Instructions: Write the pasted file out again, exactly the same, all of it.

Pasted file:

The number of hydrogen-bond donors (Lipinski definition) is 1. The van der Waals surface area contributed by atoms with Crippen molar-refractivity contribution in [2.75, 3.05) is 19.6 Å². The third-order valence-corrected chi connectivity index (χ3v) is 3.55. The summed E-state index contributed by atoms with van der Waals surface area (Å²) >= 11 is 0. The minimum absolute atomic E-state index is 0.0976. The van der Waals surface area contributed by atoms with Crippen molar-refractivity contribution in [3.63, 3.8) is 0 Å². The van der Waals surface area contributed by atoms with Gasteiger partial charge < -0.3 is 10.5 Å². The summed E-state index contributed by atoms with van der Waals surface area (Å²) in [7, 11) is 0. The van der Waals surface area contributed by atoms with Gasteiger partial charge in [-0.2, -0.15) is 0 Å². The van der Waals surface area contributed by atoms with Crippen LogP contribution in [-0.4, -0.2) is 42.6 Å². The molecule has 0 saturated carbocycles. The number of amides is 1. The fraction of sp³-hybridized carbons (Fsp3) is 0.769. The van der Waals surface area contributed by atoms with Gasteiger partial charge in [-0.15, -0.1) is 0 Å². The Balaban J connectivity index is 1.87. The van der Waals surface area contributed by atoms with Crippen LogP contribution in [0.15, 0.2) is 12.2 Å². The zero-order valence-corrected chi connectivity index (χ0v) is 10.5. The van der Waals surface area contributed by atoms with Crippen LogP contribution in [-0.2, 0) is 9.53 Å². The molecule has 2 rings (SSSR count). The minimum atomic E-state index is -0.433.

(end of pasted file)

The number of hydrogen-bond donors (Lipinski definition) is 1. The van der Waals surface area contributed by atoms with Crippen molar-refractivity contribution in [2.75, 3.05) is 19.6 Å². The third-order valence-corrected chi connectivity index (χ3v) is 3.55. The summed E-state index contributed by atoms with van der Waals surface area (Å²) >= 11 is 0. The minimum absolute atomic E-state index is 0.0976. The van der Waals surface area contributed by atoms with Crippen molar-refractivity contribution in [3.63, 3.8) is 0 Å². The van der Waals surface area contributed by atoms with Gasteiger partial charge < -0.3 is 10.5 Å². The summed E-state index contributed by atoms with van der Waals surface area (Å²) in [7, 11) is 0. The van der Waals surface area contributed by atoms with Gasteiger partial charge in [-0.2, -0.15) is 0 Å². The van der Waals surface area contributed by atoms with Crippen LogP contribution in [-0.4, -0.2) is 42.6 Å². The molecule has 0 saturated carbocycles. The number of amides is 1. The fraction of sp³-hybridized carbons (Fsp3) is 0.769. The van der Waals surface area contributed by atoms with Gasteiger partial charge in [-0.15, -0.1) is 0 Å². The Balaban J connectivity index is 1.87. The van der Waals surface area contributed by atoms with Crippen LogP contribution in [0.15, 0.2) is 12.2 Å². The zero-order valence-corrected chi connectivity index (χ0v) is 10.5. The van der Waals surface area contributed by atoms with Crippen LogP contribution in [-0.2, 0) is 9.53 Å². The molecule has 2 rings (SSSR count). The minimum atomic E-state index is -0.433.